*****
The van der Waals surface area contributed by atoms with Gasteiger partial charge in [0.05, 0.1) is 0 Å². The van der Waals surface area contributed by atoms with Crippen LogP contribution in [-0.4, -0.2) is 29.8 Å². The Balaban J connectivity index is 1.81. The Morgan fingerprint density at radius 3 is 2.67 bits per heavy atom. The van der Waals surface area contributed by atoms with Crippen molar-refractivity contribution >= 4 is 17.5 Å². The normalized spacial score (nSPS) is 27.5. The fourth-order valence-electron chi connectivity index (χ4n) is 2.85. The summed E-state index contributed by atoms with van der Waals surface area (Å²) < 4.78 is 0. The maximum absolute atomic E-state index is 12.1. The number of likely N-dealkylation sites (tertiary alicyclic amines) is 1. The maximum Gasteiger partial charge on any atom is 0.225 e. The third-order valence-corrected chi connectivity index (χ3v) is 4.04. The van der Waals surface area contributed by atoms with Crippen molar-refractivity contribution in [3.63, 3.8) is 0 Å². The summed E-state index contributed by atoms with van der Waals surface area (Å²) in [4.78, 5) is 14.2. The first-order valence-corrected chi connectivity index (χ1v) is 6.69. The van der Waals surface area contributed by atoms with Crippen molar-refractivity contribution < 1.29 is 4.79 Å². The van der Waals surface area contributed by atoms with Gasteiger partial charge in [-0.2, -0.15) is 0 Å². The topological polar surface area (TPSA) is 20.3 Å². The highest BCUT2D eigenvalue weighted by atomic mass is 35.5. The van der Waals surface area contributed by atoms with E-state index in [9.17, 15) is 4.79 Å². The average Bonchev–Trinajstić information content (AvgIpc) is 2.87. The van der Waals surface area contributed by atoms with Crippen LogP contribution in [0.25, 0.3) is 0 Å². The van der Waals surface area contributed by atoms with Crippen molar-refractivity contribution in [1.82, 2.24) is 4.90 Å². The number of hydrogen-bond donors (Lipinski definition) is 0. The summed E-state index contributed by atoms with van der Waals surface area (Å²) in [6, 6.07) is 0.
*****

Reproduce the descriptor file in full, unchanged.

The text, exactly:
The van der Waals surface area contributed by atoms with Gasteiger partial charge in [0.05, 0.1) is 0 Å². The van der Waals surface area contributed by atoms with Crippen LogP contribution in [-0.4, -0.2) is 29.8 Å². The Balaban J connectivity index is 1.81. The Morgan fingerprint density at radius 3 is 2.67 bits per heavy atom. The van der Waals surface area contributed by atoms with Crippen molar-refractivity contribution >= 4 is 17.5 Å². The normalized spacial score (nSPS) is 27.5. The fourth-order valence-electron chi connectivity index (χ4n) is 2.85. The summed E-state index contributed by atoms with van der Waals surface area (Å²) < 4.78 is 0. The maximum absolute atomic E-state index is 12.1. The number of likely N-dealkylation sites (tertiary alicyclic amines) is 1. The maximum Gasteiger partial charge on any atom is 0.225 e. The third-order valence-corrected chi connectivity index (χ3v) is 4.04. The van der Waals surface area contributed by atoms with Crippen molar-refractivity contribution in [3.63, 3.8) is 0 Å². The summed E-state index contributed by atoms with van der Waals surface area (Å²) in [4.78, 5) is 14.2. The first-order valence-corrected chi connectivity index (χ1v) is 6.69. The van der Waals surface area contributed by atoms with Crippen molar-refractivity contribution < 1.29 is 4.79 Å². The van der Waals surface area contributed by atoms with Gasteiger partial charge in [-0.2, -0.15) is 0 Å². The topological polar surface area (TPSA) is 20.3 Å². The highest BCUT2D eigenvalue weighted by atomic mass is 35.5. The van der Waals surface area contributed by atoms with E-state index in [9.17, 15) is 4.79 Å². The average Bonchev–Trinajstić information content (AvgIpc) is 2.87. The van der Waals surface area contributed by atoms with Crippen LogP contribution in [0.25, 0.3) is 0 Å². The van der Waals surface area contributed by atoms with Crippen molar-refractivity contribution in [1.82, 2.24) is 4.90 Å². The number of hydrogen-bond donors (Lipinski definition) is 0. The summed E-state index contributed by atoms with van der Waals surface area (Å²) in [6, 6.07) is 0.